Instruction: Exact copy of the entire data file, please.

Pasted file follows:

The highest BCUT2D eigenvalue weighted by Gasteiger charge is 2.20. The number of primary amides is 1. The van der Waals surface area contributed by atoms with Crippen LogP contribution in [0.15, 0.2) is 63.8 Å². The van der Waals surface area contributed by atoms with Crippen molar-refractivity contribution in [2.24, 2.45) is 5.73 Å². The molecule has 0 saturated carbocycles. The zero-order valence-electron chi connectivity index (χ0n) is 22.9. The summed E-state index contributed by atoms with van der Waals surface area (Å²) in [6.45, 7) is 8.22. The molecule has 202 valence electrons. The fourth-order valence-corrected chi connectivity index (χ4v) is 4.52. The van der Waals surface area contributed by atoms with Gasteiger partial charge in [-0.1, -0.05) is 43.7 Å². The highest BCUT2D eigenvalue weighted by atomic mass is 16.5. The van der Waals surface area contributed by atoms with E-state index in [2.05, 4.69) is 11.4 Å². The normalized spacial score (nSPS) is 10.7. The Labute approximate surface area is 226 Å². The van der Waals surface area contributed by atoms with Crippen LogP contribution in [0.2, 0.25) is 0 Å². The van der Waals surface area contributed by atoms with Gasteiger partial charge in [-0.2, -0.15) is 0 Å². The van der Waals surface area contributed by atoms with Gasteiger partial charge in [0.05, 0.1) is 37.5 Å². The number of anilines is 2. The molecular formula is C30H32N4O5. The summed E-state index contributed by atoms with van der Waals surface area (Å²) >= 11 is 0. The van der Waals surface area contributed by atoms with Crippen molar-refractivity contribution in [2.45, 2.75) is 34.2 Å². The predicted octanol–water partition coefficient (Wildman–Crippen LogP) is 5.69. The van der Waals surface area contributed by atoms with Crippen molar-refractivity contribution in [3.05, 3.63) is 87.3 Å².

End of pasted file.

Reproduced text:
The highest BCUT2D eigenvalue weighted by Gasteiger charge is 2.20. The number of primary amides is 1. The van der Waals surface area contributed by atoms with Crippen LogP contribution in [0.15, 0.2) is 63.8 Å². The van der Waals surface area contributed by atoms with Crippen molar-refractivity contribution in [2.24, 2.45) is 5.73 Å². The molecule has 0 saturated carbocycles. The zero-order valence-electron chi connectivity index (χ0n) is 22.9. The summed E-state index contributed by atoms with van der Waals surface area (Å²) in [6.45, 7) is 8.22. The molecule has 202 valence electrons. The fourth-order valence-corrected chi connectivity index (χ4v) is 4.52. The van der Waals surface area contributed by atoms with Gasteiger partial charge in [-0.1, -0.05) is 43.7 Å². The highest BCUT2D eigenvalue weighted by atomic mass is 16.5. The van der Waals surface area contributed by atoms with E-state index in [2.05, 4.69) is 11.4 Å². The normalized spacial score (nSPS) is 10.7. The Labute approximate surface area is 226 Å². The van der Waals surface area contributed by atoms with Crippen LogP contribution in [0.2, 0.25) is 0 Å². The van der Waals surface area contributed by atoms with Gasteiger partial charge in [-0.2, -0.15) is 0 Å². The van der Waals surface area contributed by atoms with Gasteiger partial charge in [0.05, 0.1) is 37.5 Å². The number of anilines is 2. The molecular formula is C30H32N4O5. The summed E-state index contributed by atoms with van der Waals surface area (Å²) >= 11 is 0. The van der Waals surface area contributed by atoms with Crippen molar-refractivity contribution in [2.45, 2.75) is 34.2 Å². The predicted octanol–water partition coefficient (Wildman–Crippen LogP) is 5.69. The van der Waals surface area contributed by atoms with Crippen molar-refractivity contribution in [3.05, 3.63) is 87.3 Å².